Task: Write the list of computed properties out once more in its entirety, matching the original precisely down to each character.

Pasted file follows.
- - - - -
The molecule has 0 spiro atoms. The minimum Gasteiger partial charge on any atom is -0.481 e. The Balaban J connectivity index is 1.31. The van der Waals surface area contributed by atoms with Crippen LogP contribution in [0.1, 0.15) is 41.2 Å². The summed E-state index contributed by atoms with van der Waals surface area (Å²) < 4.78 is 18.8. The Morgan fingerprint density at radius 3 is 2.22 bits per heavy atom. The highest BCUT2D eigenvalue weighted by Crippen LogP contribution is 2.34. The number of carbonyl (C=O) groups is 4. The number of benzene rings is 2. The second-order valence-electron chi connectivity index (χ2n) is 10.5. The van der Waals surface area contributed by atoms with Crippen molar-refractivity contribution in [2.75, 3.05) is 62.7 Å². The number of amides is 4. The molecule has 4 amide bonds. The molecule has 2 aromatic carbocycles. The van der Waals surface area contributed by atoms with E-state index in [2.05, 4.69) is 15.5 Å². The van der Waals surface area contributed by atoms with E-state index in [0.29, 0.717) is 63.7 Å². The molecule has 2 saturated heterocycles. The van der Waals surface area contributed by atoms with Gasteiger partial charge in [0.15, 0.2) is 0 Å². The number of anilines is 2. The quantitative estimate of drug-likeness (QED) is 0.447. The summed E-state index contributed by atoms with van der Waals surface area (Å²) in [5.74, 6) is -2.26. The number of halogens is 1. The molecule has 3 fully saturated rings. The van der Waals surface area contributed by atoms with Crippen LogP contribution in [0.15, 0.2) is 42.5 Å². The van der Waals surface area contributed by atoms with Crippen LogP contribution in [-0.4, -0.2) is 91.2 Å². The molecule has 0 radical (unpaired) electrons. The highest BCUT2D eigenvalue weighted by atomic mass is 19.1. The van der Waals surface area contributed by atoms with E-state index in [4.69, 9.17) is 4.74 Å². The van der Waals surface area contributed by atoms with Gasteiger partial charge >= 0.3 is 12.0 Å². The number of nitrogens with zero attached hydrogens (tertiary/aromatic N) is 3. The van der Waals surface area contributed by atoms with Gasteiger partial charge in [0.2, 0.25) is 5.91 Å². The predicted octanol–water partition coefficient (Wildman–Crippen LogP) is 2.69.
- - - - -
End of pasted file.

The molecule has 0 spiro atoms. The minimum Gasteiger partial charge on any atom is -0.481 e. The Balaban J connectivity index is 1.31. The van der Waals surface area contributed by atoms with Crippen LogP contribution in [0.1, 0.15) is 41.2 Å². The summed E-state index contributed by atoms with van der Waals surface area (Å²) < 4.78 is 18.8. The Morgan fingerprint density at radius 3 is 2.22 bits per heavy atom. The highest BCUT2D eigenvalue weighted by Crippen LogP contribution is 2.34. The number of carbonyl (C=O) groups is 4. The number of benzene rings is 2. The second-order valence-electron chi connectivity index (χ2n) is 10.5. The van der Waals surface area contributed by atoms with Crippen molar-refractivity contribution in [2.75, 3.05) is 62.7 Å². The number of amides is 4. The molecule has 4 amide bonds. The molecule has 2 aromatic carbocycles. The van der Waals surface area contributed by atoms with E-state index in [2.05, 4.69) is 15.5 Å². The van der Waals surface area contributed by atoms with E-state index in [0.29, 0.717) is 63.7 Å². The molecule has 2 saturated heterocycles. The van der Waals surface area contributed by atoms with Gasteiger partial charge in [0.15, 0.2) is 0 Å². The number of anilines is 2. The quantitative estimate of drug-likeness (QED) is 0.447. The summed E-state index contributed by atoms with van der Waals surface area (Å²) in [5.74, 6) is -2.26. The number of halogens is 1. The molecule has 3 fully saturated rings. The van der Waals surface area contributed by atoms with Crippen LogP contribution in [0.15, 0.2) is 42.5 Å². The van der Waals surface area contributed by atoms with Crippen LogP contribution in [-0.4, -0.2) is 91.2 Å². The molecule has 0 radical (unpaired) electrons. The highest BCUT2D eigenvalue weighted by atomic mass is 19.1. The van der Waals surface area contributed by atoms with E-state index in [4.69, 9.17) is 4.74 Å². The van der Waals surface area contributed by atoms with Gasteiger partial charge >= 0.3 is 12.0 Å². The number of nitrogens with zero attached hydrogens (tertiary/aromatic N) is 3. The van der Waals surface area contributed by atoms with Gasteiger partial charge in [0.2, 0.25) is 5.91 Å². The predicted octanol–water partition coefficient (Wildman–Crippen LogP) is 2.69.